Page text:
Understanding Ad Hominem Attacks—A Harmful Logical Fallacy

From the Lecture Series: The Art of Debate

By Jarrod Atchison, Ph.D., Wake Forest University

In logical fallacies, ad hominem attacks are personal attacks made against a person rather than their argument. Their character, judgment and personal lives are used against them to disprove their knowledge of an issue. How can you avoid committing or suffering one?

Two people arguing
(Image: wavebreakmedia/Shutterstock)

This is the third article in a series about Logical Fallacies. You might prefer to start with our earlier posts, False Analogies and Understanding the Straw Man Argument.

Focusing on debate as a way to personal and professional advancement is useful, but that also means standing up to flawed arguments. To do that, we have to be willing to get into a debate and to point out the flaws of the debating as it occurs. You can take argument fallacies head-on if you understand how they function.

Source Credibility is Key

In many debates, the credibility of your source—your author or study—is relevant for an argument. For example, say someone states your source is economically motivated to support your side of the argument because she is a lobbyist who earns money by defending your side of the debate. That attack might have some weight. It doesn’t mean that they’re wrong, but it might be a relevant piece of information for the audience to know to assess the credibility of the source.

This is a transcript from the video series The Art of Debate. Watch it now, on The Great Courses Plus.

In the context of conspiracy theories, there is rarely a blurry line. Instead, the conspiracy theorists assert that anyone who challenges their arguments may themselves be a part of the conspiracy. This is one reason why people are afraid to get into an argument with conspiracy theorists. It is not enough to have the audience evaluate the evidence for what it is; the theorists usually challenge the motivation of the other people engaged in the discussion.

Learn more: Fallacies in Your Opponents Arguments

Conspiracy Theorists Try to Undermine Authority

Conspiracy theory in word cloud
Tactics of intimidation are critical for conspiracy theorists. (Image: Zurainy Zain/Shutterstock)

The tactics of intimidation are critical for conspiracy theorists. If all the arguments supporting a conspiracy are lined up side by side, the conspiracy supporters are more often than not in a difficult position. The most effective strategy they can employ is to challenge or undermine every form of authority that the audience may rely on when making a decision.

The tactics of intimidation are critical for conspiracy theorists. Click To Tweet

How do the conspiracy theorists work to undermine the authority of your examples? For example, the trustworthiness of major news outlets is undermined by saying those companies made large quantities of money from people watching their televisions for weeks on end by making sure facts were not reviewed rigorously. The conspiracy theorists assert as well that the major news outlets were complicit in helping President Bush distribute a message that left no room for dissent; no serious journalists ever investigated the president as a potential orchestrator of the events. The 9/11 report is attacked as biased; the conspiracy theorists argue that the people who created it were participants in the conspiracy, and they claim the report is a piece of propaganda.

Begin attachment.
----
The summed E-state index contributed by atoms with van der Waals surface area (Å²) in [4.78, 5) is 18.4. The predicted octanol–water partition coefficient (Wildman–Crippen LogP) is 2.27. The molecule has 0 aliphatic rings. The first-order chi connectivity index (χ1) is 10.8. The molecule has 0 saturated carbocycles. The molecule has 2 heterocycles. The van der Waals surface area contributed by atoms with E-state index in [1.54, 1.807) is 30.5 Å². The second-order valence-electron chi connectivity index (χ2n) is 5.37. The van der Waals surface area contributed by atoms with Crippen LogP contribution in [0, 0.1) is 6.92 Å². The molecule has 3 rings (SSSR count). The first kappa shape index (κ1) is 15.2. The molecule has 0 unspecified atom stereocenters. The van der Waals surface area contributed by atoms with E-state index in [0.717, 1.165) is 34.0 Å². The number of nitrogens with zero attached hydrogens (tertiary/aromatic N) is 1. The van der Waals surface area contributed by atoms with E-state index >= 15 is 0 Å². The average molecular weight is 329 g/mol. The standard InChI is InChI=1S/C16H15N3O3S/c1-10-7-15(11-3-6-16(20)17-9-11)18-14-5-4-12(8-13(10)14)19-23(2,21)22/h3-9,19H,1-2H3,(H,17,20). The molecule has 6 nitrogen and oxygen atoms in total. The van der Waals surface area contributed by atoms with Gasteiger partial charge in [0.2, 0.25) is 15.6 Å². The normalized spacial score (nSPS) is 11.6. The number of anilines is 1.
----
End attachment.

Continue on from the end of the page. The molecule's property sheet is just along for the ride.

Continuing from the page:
Learn more about using evidence in debate

Eyewitnesses, too, are discredited by the conspiracy theorists. They explain that eyewitnesses supporting the major narrative were hired disaster actors and actresses given lines in advance to feed a particular story. They accuse these people of being preplanned advocates for the administration and question the authenticity of their emotional responses. The ad hominem attack is a crucial part of the conspiracy theorist’s arsenal because it both scares people into submission and serves as a weapon of argumentation. If you can’t beat the person’s argument, you manufacture a motivation for them that fits with the narrative of the conspiracy.

Learn more about elements of a good rebuttal

Roll Up Your Sleeves and Get Ready to Debate

Ad hominem attacks can be extremely persuasive. Logically, you may think that people would see through the deception and be turned off, but that’s not the case. When people see others withdrawing from the conversation, they often suspect weakness, instead of realizing it maybe because others don’t want to be attacked. Those observing may wonder if it’s a signal that the conspiracy theorist is onto something. The truth is, if you want to be a part of debating this type of opponent, then you need to be prepared to roll up your sleeves and get into the trenches with a group of people that will attack first.

Common Questions About Ad Hominem Attacks

Q: Which is an example of an ad hominem attack?

An example of an ad hominem attack would be if you were debating someone about gun control laws and that person said, “Of course you would want to skirt gun laws, just like you cheat on your taxes!”

Q: Is ad hominem ever valid?

Ad hominem is only valid when the person’s character or background has a specific bearing on the matter being discussed. For instance, if you’re debating about an ethical issue involving a corporation and that person has stock in the corporation, then your argument would have validity.

Q: How do you counter ad hominem?

To counter ad hominem in an argument, you should demonstrate that your opponent’s statements about your character are completely unrelated to the matter being discussed.

Q: What does “ad hominem” mean?

Ad hominem means “to the person” in Latin. It is an attack against a person’s character rather than the merit of his/her argument.

This article was updated on September 9, 2019

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